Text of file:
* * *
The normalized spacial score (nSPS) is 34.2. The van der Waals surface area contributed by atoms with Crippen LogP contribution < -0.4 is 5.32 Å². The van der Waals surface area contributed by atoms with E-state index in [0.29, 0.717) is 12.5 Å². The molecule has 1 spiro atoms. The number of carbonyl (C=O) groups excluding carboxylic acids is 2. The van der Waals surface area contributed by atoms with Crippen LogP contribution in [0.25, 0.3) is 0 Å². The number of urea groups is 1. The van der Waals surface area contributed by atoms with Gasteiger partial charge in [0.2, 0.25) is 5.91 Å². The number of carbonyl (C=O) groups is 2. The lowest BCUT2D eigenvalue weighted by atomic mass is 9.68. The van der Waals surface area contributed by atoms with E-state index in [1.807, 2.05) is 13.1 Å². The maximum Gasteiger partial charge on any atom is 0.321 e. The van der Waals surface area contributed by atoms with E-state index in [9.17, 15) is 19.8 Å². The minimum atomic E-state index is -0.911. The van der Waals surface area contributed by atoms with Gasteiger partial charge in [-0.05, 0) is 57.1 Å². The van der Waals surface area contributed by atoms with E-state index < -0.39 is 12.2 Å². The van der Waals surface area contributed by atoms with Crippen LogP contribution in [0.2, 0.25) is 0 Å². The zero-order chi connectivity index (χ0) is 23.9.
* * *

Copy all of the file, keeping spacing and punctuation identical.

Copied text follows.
The normalized spacial score (nSPS) is 34.2. The van der Waals surface area contributed by atoms with Crippen LogP contribution < -0.4 is 5.32 Å². The van der Waals surface area contributed by atoms with E-state index in [0.29, 0.717) is 12.5 Å². The molecule has 1 spiro atoms. The number of carbonyl (C=O) groups excluding carboxylic acids is 2. The van der Waals surface area contributed by atoms with Crippen LogP contribution in [0.25, 0.3) is 0 Å². The number of urea groups is 1. The van der Waals surface area contributed by atoms with Gasteiger partial charge in [0.2, 0.25) is 5.91 Å². The number of carbonyl (C=O) groups is 2. The lowest BCUT2D eigenvalue weighted by atomic mass is 9.68. The van der Waals surface area contributed by atoms with E-state index in [1.807, 2.05) is 13.1 Å². The maximum Gasteiger partial charge on any atom is 0.321 e. The van der Waals surface area contributed by atoms with E-state index in [9.17, 15) is 19.8 Å². The minimum atomic E-state index is -0.911. The van der Waals surface area contributed by atoms with Gasteiger partial charge in [-0.05, 0) is 57.1 Å². The van der Waals surface area contributed by atoms with E-state index < -0.39 is 12.2 Å². The van der Waals surface area contributed by atoms with Crippen LogP contribution in [0.2, 0.25) is 0 Å². The zero-order chi connectivity index (χ0) is 23.9.